Ben Jealous is incoming executive director of the Sierra Club, the oldest and most influential grassroots environmental organization in the country. He is a professor of practice at the University of Pennsylvania and author of “Never Forget Our People Were Always Free,” published in January.


EPA Orders Norfolk Southern to Conduct All Cleanup Actions Associated with the
East Palestine Train Derailment

EPA order comes as state-led emergency response transitions to environmental cleanup phase; EPA will continue to work with local, state, and federal partners to ensure the health and safety of East Palestine community

The U.S. Environmental Protection Agency (EPA) ordered Norfolk Southern to conduct all necessary actions associated with the cleanup from the East Palestine, Ohio, train derailment. As part of EPA’s legally binding order, Norfolk Southern will be required to:

  • Identify and clean up contaminated soil and water resources.
  • Reimburse EPA for cleaning services to be offered to residents and businesses to provide an additional layer of reassurance, which will be conducted by EPA staff and contractors.
  • Attend and participate in public meetings at EPA’s request and post information online.
  • Pay for EPA’s costs for work performed under this order.

As part of the order, EPA will approve a workplan outlining all steps necessary to clean up the environmental damage caused by the derailment. If the company fails to complete any actions as ordered by EPA, the Agency will immediately step in, conduct the necessary work, and then seek to compel Norfolk Southern to pay triple the cost.

“The Norfolk Southern train derailment has upended the lives of East Palestine families, and EPA’s order will ensure the company is held accountable for jeopardizing the health and safety of this community,” said EPA Administrator Michael S. Regan. “Let me be clear: Norfolk Southern will pay for cleaning up the mess they created and for the trauma they’ve inflicted on this community. I’m deeply grateful to the emergency responders, including EPA personnel, who’ve been on the ground since day one and ensured there was no loss of life as a result of this disaster. As we transition from emergency response, EPA will continue to coordinate closely with our local, state, and federal partners through a whole-of-government approach to support the East Palestine community during the remediation phase. To the people of East Palestine, EPA stands with you now and for as long as it may take.”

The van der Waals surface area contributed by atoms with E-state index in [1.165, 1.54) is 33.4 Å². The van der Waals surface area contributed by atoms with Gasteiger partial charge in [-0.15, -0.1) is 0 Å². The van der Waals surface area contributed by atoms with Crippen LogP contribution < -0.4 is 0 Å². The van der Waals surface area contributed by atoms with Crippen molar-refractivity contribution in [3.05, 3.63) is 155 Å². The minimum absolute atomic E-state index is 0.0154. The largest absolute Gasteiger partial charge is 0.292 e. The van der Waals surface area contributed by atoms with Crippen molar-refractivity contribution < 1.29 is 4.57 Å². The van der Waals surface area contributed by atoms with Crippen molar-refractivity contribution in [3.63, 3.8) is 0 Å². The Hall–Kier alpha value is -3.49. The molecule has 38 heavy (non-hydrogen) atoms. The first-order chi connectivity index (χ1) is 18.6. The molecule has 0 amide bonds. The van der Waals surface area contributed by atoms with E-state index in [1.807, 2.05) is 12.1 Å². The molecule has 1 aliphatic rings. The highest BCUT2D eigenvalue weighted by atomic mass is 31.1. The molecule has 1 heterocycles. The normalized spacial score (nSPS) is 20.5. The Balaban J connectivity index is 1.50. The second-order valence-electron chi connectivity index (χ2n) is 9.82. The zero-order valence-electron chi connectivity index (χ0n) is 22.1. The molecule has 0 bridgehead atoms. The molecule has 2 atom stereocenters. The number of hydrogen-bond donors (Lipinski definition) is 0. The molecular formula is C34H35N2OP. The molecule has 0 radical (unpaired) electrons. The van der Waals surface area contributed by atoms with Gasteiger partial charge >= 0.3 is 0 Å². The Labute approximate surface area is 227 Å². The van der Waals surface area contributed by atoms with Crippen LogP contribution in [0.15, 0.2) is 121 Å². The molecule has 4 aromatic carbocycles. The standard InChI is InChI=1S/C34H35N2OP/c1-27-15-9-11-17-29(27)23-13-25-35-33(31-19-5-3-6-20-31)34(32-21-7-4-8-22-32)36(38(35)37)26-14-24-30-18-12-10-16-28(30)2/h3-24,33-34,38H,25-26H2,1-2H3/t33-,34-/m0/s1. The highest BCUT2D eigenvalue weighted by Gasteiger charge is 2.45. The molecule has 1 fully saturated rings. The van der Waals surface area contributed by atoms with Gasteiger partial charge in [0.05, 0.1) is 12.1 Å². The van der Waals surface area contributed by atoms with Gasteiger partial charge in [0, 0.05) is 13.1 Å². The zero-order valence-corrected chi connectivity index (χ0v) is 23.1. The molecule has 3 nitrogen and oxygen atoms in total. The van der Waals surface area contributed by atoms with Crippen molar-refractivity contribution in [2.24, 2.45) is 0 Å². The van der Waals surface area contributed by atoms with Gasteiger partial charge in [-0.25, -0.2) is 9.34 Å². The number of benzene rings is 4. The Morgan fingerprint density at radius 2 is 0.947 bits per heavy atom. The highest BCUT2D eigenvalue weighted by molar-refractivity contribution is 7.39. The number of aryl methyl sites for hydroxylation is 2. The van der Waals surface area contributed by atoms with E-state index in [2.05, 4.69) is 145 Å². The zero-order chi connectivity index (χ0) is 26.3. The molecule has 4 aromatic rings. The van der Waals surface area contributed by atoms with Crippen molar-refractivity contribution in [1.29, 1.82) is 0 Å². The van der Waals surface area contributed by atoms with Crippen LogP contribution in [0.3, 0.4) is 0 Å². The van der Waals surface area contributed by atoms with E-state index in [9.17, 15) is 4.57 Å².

To address the concerns of residents regarding potential indoor contamination, EPA will offer cleaning services to area businesses and families. The Agency has extensive experience with similar cleaning programs in other Midwestern communities. Under the terms of the order, Norfolk Southern will reimburse EPA for the costs of these cleaning services. More details about how community members can request this service will be available this week.

EPA’s order marks the transition of the multi-agency response from its “emergency phase” to a longer-term remediation phase. To help implement the order, EPA will establish a “unified command structure” to coordinate the clean-up related efforts of FEMA, HHS, Ohio EPA, Ohio EMA, PA DEP, as well as Norfolk Southern. This approach is frequently used in situations where multiple agencies need to work together. In this case, the response includes federal, state and local agencies across multiple states.

As soon as EPA was notified of the Norfolk Southern train derailment on Friday, February 3, EPA personnel were on-site by 2 a.m. Saturday morning to assist with air monitoring. Since then, EPA has been boots-on-the-ground, leading robust air-quality testing – including with the state-of-the-art ASPECT plane and a mobile analytical laboratory – in and around East Palestine.

EPA has assisted with indoor air monitoring of more than 550 homes under a voluntary screening program offered to residents, and no detections of vinyl chloride or hydrogen chloride were identified above levels of concern. EPA is continuing to provide screening to all residents within the evacuation zone.

More information about EPA’s ongoing response to the East Palestine train derailment is available on EPA’s website: